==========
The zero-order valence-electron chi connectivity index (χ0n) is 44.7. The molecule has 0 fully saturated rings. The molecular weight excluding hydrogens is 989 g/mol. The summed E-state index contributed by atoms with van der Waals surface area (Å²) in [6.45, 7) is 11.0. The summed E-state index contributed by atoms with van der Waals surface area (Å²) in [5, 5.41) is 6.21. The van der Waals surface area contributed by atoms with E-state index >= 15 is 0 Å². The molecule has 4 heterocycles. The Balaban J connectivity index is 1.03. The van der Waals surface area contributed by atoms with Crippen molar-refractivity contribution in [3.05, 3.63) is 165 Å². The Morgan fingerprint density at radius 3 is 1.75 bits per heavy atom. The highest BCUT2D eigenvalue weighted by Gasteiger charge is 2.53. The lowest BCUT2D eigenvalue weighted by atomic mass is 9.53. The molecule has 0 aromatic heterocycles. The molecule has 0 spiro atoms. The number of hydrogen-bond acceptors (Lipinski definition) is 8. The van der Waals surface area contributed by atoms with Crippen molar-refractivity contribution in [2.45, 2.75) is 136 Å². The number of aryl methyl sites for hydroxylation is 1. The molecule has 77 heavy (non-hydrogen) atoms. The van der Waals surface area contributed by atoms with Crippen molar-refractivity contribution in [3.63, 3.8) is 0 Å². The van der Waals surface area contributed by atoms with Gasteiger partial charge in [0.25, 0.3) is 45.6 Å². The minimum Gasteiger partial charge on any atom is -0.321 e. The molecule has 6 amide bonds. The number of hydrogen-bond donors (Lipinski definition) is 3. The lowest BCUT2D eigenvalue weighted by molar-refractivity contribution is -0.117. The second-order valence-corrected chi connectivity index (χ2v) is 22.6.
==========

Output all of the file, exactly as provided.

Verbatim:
The zero-order valence-electron chi connectivity index (χ0n) is 44.7. The molecule has 0 fully saturated rings. The molecular weight excluding hydrogens is 989 g/mol. The summed E-state index contributed by atoms with van der Waals surface area (Å²) in [6.45, 7) is 11.0. The summed E-state index contributed by atoms with van der Waals surface area (Å²) in [5, 5.41) is 6.21. The van der Waals surface area contributed by atoms with E-state index >= 15 is 0 Å². The molecule has 4 heterocycles. The Balaban J connectivity index is 1.03. The van der Waals surface area contributed by atoms with Crippen molar-refractivity contribution in [3.05, 3.63) is 165 Å². The Morgan fingerprint density at radius 3 is 1.75 bits per heavy atom. The highest BCUT2D eigenvalue weighted by Gasteiger charge is 2.53. The lowest BCUT2D eigenvalue weighted by atomic mass is 9.53. The molecule has 0 aromatic heterocycles. The molecule has 0 spiro atoms. The number of hydrogen-bond acceptors (Lipinski definition) is 8. The van der Waals surface area contributed by atoms with Crippen molar-refractivity contribution in [2.45, 2.75) is 136 Å². The number of aryl methyl sites for hydroxylation is 1. The molecule has 77 heavy (non-hydrogen) atoms. The van der Waals surface area contributed by atoms with Crippen molar-refractivity contribution in [3.63, 3.8) is 0 Å². The van der Waals surface area contributed by atoms with Gasteiger partial charge in [0.25, 0.3) is 45.6 Å². The minimum Gasteiger partial charge on any atom is -0.321 e. The molecule has 6 amide bonds. The number of hydrogen-bond donors (Lipinski definition) is 3. The lowest BCUT2D eigenvalue weighted by molar-refractivity contribution is -0.117. The second-order valence-corrected chi connectivity index (χ2v) is 22.6.